God does the work within us – the key saving work. He causes the seed planted in us to explode into spiritual life and kingdom growth. However, we are called to be God’s “fellow workers.” What an important point this is that Paul makes. (1 Corinthians 3:9). Leaders like Paul, and Christian leaders today can scatter the seed of the word through preaching and teaching. Members of any church can also plant seeds through sharing the word with friends and family and neighbours. We can all plant and scatter the word of life. We may also be involved in watering seeds that others have scattered and planted. We water seeds through our prayers, our loving encouragement of people, our hospitality and our pastoral care. We work in partnership with the Holy Spirit. But God causes the growth – and he alone gets all the glory. This is why the LYCIG prayer emphasises this key biblical truth.
God of mission,
who alone brings growth to your Church,
send your Holy Spirit to give vision to our planning,
wisdom to our actions,
and power to our witness.
Help our church to grow in numbers,
in spiritual commitment to you,
and in service to our local community,
through Jesus Christ our Lord. Amen
It is Jesus alone who is “the author and finisher” of our faith. (Hebrews 12:2). He will build his Church! He will grow his kingdom – from tiny mustard seed to glorious tree. He sends his Spirit to do this. He sends his Spirit upon his Church, upon us, that we might scatter the seed with his power and love, that we might water it with diligence and care. He calls us all to be fellow workers in the field – the field of the world for whom he came to die and rise again and give eternal life and hope.
All the world is God’s own field, harvests for His praise to yield. (Henry Alford 1810-71)
Jesus exhorted his disciples, and he exhorts us, to fully open our eyes and see that there is a spiritual harvest in the world that is to be reaped through the power of his Spirit and his Word. After he had challenged the Samaritan women and offered her “living water”, she went away and scattered the seed amongst the local villagers and population. She planted seeds and the kingdom grew. Listen again to the climax of the remarkable story that surrounded her witness to Jesus who she came to believe was the Christ.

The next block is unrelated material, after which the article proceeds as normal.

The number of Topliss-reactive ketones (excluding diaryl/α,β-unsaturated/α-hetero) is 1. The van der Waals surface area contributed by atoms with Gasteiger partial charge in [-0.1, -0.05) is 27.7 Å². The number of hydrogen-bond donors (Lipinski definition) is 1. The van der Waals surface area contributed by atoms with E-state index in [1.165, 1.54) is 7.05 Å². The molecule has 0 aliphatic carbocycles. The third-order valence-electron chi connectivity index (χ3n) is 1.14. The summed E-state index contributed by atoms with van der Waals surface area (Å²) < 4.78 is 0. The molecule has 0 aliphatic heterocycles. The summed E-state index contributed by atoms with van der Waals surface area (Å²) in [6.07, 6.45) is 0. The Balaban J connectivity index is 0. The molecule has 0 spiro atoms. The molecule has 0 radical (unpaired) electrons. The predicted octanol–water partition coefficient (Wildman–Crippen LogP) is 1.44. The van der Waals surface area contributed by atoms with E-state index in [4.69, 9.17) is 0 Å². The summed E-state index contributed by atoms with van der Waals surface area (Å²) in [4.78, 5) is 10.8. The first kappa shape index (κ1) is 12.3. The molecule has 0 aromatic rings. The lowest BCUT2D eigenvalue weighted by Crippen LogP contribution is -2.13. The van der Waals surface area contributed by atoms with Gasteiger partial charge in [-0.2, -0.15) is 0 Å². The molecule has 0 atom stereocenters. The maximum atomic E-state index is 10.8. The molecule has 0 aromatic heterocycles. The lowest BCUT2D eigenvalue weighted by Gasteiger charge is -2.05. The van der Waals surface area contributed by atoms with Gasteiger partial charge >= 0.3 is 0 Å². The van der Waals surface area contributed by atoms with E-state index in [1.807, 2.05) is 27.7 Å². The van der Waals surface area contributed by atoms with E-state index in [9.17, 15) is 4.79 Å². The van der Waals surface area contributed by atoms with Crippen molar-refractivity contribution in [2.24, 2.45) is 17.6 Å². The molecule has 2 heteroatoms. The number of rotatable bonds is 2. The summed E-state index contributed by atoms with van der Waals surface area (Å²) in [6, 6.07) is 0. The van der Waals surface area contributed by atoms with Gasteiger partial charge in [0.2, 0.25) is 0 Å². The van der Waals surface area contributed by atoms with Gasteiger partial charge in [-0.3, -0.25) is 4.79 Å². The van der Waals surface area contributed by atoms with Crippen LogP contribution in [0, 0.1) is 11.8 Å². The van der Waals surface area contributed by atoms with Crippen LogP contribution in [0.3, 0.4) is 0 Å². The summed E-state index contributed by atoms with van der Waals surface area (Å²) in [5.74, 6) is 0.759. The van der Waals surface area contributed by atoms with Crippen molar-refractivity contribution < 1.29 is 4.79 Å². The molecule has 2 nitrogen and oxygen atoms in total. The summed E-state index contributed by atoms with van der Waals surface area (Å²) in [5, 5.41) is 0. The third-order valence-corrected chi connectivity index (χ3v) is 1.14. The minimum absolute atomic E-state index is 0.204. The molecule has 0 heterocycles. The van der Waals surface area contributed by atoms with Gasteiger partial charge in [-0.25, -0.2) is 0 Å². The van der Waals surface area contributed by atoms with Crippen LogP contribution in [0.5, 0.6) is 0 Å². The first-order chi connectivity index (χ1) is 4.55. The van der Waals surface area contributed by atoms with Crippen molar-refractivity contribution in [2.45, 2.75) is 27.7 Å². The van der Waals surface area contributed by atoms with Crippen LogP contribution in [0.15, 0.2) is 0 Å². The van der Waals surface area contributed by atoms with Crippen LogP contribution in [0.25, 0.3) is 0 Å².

Read John 4 v 27-42.
There is also the not dissimilar story that Matthew records in his gospel as Jesus stepped out to scattered the seed, the word of the Kingdom among many Galilean towns and villages.
Read Matthew 9:35-38.
Can we hear and receive these important words of encouragement from our Lord? Jesus says to us also, the harvest is plentiful, but the workers are few. Will you be a worker for Christ – a “fellow worker” in the field? Will you scatter seed – the seed of your testimony as the Samaritan woman did? Will you water seed that is already around, in both this church and the local community? All hands are required and needed on deck! Participate in LYCIG with joy and openness to the Spirit. Open your eyes and look at the fields. They are ripe for harvest! Challenging the Galatian Church at the end of his letter to them, Paul writes these words;
Let us not become weary in doing good, for at the proper time we will reap a harvest if we do not give up. Therefore, as we have opportunity, let us do good to all people, especially to those who belong to the family of believers. (Galatians 6: 9-10)
I planted the seed, Apollos watered it, but God made it grow. (1 Corinthians 3:6)
And now unto Almighty God, Father, Son and Holy Spirit – be all glory and praise, now and forever. Amen!
Revd Peter Clarkson (October 3rd 2021)